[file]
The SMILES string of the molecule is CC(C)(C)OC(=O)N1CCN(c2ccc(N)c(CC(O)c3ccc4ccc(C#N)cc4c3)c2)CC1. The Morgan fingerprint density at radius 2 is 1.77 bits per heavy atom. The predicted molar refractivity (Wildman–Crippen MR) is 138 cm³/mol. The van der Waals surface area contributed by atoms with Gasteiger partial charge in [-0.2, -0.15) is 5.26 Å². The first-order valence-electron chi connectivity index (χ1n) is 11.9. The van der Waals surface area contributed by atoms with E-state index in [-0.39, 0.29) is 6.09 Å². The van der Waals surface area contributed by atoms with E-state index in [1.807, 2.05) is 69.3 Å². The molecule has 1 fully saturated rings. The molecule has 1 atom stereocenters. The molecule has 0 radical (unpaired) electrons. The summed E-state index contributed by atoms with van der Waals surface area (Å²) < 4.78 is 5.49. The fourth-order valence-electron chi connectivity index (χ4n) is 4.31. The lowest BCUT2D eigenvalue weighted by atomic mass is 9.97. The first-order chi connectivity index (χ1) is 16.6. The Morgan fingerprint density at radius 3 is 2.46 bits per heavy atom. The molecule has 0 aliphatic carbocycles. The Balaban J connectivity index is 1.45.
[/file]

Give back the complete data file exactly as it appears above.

The SMILES string of the molecule is CC(C)(C)OC(=O)N1CCN(c2ccc(N)c(CC(O)c3ccc4ccc(C#N)cc4c3)c2)CC1. The Morgan fingerprint density at radius 2 is 1.77 bits per heavy atom. The predicted molar refractivity (Wildman–Crippen MR) is 138 cm³/mol. The van der Waals surface area contributed by atoms with Gasteiger partial charge in [-0.2, -0.15) is 5.26 Å². The first-order valence-electron chi connectivity index (χ1n) is 11.9. The van der Waals surface area contributed by atoms with E-state index in [-0.39, 0.29) is 6.09 Å². The van der Waals surface area contributed by atoms with E-state index in [1.807, 2.05) is 69.3 Å². The molecule has 1 fully saturated rings. The molecule has 1 atom stereocenters. The molecule has 0 radical (unpaired) electrons. The summed E-state index contributed by atoms with van der Waals surface area (Å²) < 4.78 is 5.49. The fourth-order valence-electron chi connectivity index (χ4n) is 4.31. The lowest BCUT2D eigenvalue weighted by atomic mass is 9.97. The first-order chi connectivity index (χ1) is 16.6. The Morgan fingerprint density at radius 3 is 2.46 bits per heavy atom. The molecule has 0 aliphatic carbocycles. The Balaban J connectivity index is 1.45.